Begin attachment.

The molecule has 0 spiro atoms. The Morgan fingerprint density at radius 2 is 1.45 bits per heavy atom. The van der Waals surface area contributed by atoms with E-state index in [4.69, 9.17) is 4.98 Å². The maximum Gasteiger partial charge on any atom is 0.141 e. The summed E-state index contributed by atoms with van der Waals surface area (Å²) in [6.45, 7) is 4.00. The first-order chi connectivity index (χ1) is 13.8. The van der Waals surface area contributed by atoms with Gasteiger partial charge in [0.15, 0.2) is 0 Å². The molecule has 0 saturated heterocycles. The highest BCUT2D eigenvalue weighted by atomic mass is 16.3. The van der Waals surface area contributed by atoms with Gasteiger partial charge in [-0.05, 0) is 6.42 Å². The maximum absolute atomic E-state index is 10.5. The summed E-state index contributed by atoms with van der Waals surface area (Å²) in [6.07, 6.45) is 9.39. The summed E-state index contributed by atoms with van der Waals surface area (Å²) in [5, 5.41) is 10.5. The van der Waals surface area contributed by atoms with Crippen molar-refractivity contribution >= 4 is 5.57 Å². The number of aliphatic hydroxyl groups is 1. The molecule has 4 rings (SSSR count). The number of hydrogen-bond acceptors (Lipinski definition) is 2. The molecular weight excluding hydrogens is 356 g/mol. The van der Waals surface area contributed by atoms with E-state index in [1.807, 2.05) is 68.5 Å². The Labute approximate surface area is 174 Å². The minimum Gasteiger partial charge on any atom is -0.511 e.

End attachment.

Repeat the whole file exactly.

The molecule has 0 spiro atoms. The Morgan fingerprint density at radius 2 is 1.45 bits per heavy atom. The van der Waals surface area contributed by atoms with E-state index in [4.69, 9.17) is 4.98 Å². The maximum Gasteiger partial charge on any atom is 0.141 e. The summed E-state index contributed by atoms with van der Waals surface area (Å²) in [6.45, 7) is 4.00. The first-order chi connectivity index (χ1) is 13.8. The van der Waals surface area contributed by atoms with Gasteiger partial charge in [0.15, 0.2) is 0 Å². The molecule has 0 saturated heterocycles. The highest BCUT2D eigenvalue weighted by atomic mass is 16.3. The van der Waals surface area contributed by atoms with Gasteiger partial charge in [-0.05, 0) is 6.42 Å². The maximum absolute atomic E-state index is 10.5. The summed E-state index contributed by atoms with van der Waals surface area (Å²) in [6.07, 6.45) is 9.39. The summed E-state index contributed by atoms with van der Waals surface area (Å²) in [5, 5.41) is 10.5. The van der Waals surface area contributed by atoms with Crippen molar-refractivity contribution >= 4 is 5.57 Å². The number of aliphatic hydroxyl groups is 1. The molecule has 4 rings (SSSR count). The number of hydrogen-bond acceptors (Lipinski definition) is 2. The molecular weight excluding hydrogens is 356 g/mol. The van der Waals surface area contributed by atoms with E-state index in [1.807, 2.05) is 68.5 Å². The Labute approximate surface area is 174 Å². The minimum Gasteiger partial charge on any atom is -0.511 e.